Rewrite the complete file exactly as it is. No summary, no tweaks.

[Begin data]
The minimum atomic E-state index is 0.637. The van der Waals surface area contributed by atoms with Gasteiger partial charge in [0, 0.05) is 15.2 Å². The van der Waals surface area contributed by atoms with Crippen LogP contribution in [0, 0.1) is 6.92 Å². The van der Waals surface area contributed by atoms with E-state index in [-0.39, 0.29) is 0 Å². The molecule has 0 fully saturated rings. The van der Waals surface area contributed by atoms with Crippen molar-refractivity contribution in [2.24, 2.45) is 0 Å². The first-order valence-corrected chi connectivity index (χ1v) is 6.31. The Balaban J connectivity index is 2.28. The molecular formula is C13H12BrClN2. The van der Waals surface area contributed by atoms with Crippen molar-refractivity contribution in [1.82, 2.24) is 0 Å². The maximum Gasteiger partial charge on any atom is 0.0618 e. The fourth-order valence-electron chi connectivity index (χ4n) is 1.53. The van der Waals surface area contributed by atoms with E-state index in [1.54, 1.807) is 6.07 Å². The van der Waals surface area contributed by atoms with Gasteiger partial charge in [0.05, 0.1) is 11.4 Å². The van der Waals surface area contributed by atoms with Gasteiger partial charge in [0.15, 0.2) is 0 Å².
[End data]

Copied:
The minimum atomic E-state index is 0.637. The van der Waals surface area contributed by atoms with Gasteiger partial charge in [0, 0.05) is 15.2 Å². The van der Waals surface area contributed by atoms with Crippen LogP contribution in [0, 0.1) is 6.92 Å². The van der Waals surface area contributed by atoms with E-state index in [-0.39, 0.29) is 0 Å². The molecule has 0 fully saturated rings. The van der Waals surface area contributed by atoms with Crippen molar-refractivity contribution in [2.24, 2.45) is 0 Å². The first-order valence-corrected chi connectivity index (χ1v) is 6.31. The Balaban J connectivity index is 2.28. The molecular formula is C13H12BrClN2. The van der Waals surface area contributed by atoms with Crippen molar-refractivity contribution in [1.82, 2.24) is 0 Å². The maximum Gasteiger partial charge on any atom is 0.0618 e. The fourth-order valence-electron chi connectivity index (χ4n) is 1.53. The van der Waals surface area contributed by atoms with E-state index in [1.54, 1.807) is 6.07 Å². The van der Waals surface area contributed by atoms with Gasteiger partial charge in [0.05, 0.1) is 11.4 Å². The van der Waals surface area contributed by atoms with Gasteiger partial charge in [0.15, 0.2) is 0 Å².